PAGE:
Peripheral Conversations, the work you will present in Helicotrema, is composed of a sequence of recordings made along three points of the perimeter edge of Sahaviriya Steelworks in South Gare (UK). Can you talk about the production of the piece?
Peripheral Conversations is part of a long-term project working with an area along the north east coast of England called South Gare. It’s a man-made stretch of land, built from slag (by-product of steelmaking) and acts as a breakwater between the North Sea and Tees Mouth Harbour. It has spectacular wildlife, sand dunes and recreational activities; it also hosts Europe’s second largest blast furnace and with it, a tradition of steelmaking that goes back more than a century.
The piece was made over an 18-month period of walking, sitting and listening along the edge of the steelworks. It’s along this area that the relationship between nature and industry is most audibly apparent. So I focused the recordings in this way, within a particular area of South Gare; where these environmental conversations come to a point of confluence.
The piece was described as highlighting the co-existence of nature and industry as mutually shared processes, not as separate or isolated entities. Can you expand on that?
South Gare has a very complex geopolitical situation. I’m interested in how these relationships play out audibly onsite; what is the affect of listening in such an integrated environment? How does an environment like South Gare inform and shape the way I listen and document that experience?
It’s clear to me now (after some years working in the area) how complicated and complimentary the relationship between nature and industry is; the two are almost indivisible. So I’m trying to keep that in mind at all times – I’d hate to go in there and separate those aspects from one another through any technique, technology or language for that matter. What I want to do is re-present the entire sphere of what surrounds me when I listen in South Gare; that includes my own subjective presence as well.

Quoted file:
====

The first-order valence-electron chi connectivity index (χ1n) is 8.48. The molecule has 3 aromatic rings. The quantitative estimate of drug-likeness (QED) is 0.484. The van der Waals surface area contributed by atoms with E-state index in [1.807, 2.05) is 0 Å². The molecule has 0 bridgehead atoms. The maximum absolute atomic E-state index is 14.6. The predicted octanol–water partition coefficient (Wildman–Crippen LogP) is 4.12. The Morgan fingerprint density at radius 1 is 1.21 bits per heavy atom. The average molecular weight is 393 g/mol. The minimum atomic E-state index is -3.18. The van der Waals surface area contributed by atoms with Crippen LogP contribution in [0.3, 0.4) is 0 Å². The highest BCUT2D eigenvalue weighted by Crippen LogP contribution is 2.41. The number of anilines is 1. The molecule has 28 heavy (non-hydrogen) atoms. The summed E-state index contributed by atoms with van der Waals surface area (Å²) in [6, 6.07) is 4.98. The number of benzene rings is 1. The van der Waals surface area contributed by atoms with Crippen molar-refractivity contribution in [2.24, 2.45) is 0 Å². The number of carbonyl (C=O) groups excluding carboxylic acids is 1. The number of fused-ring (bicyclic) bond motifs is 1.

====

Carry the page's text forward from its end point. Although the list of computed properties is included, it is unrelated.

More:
Can you talk about the role narrative plays, within your practice?
I think narrative is tied up in the process of listening for sure. It may not be linear, but I do experience a sense of events unfolding and relationships coalescing. Whilst making these recordings I was not necessarily listening to the steelworks and the stonechat per se, I was listening to a process integral to ‘coking’ and to a species of bird calling for its mate. So for me, these sounds are like ongoing events rather than objects; they have a sense of narrative, or at least time and process built into their DNA.
Of course narrative can be stretched and played with, particularly in post-production if that is what’s required. For this work I split each recording with some kind of rupture or alarm signal as a way of moving from one situation to the next. So that is a device I employed within the narrative of the whole piece. Overall, I wanted to let the recordings stand as documents in their own right. For me listening is more often than not a process of hearing simultaneous events unfold. They can be happening in South Gare within a conversation between the skylark and siren; within the smell of iron ore; within the pain in my back; within events connected outside the site itself; within the co-mingling of all these activities, at any one time. That’s what is important to me, that these ‘narratives’ if you like, are multiple and resounding. What I’m endeavoring to do more broadly in my practice is make those processes felt as much as they are audibly understood.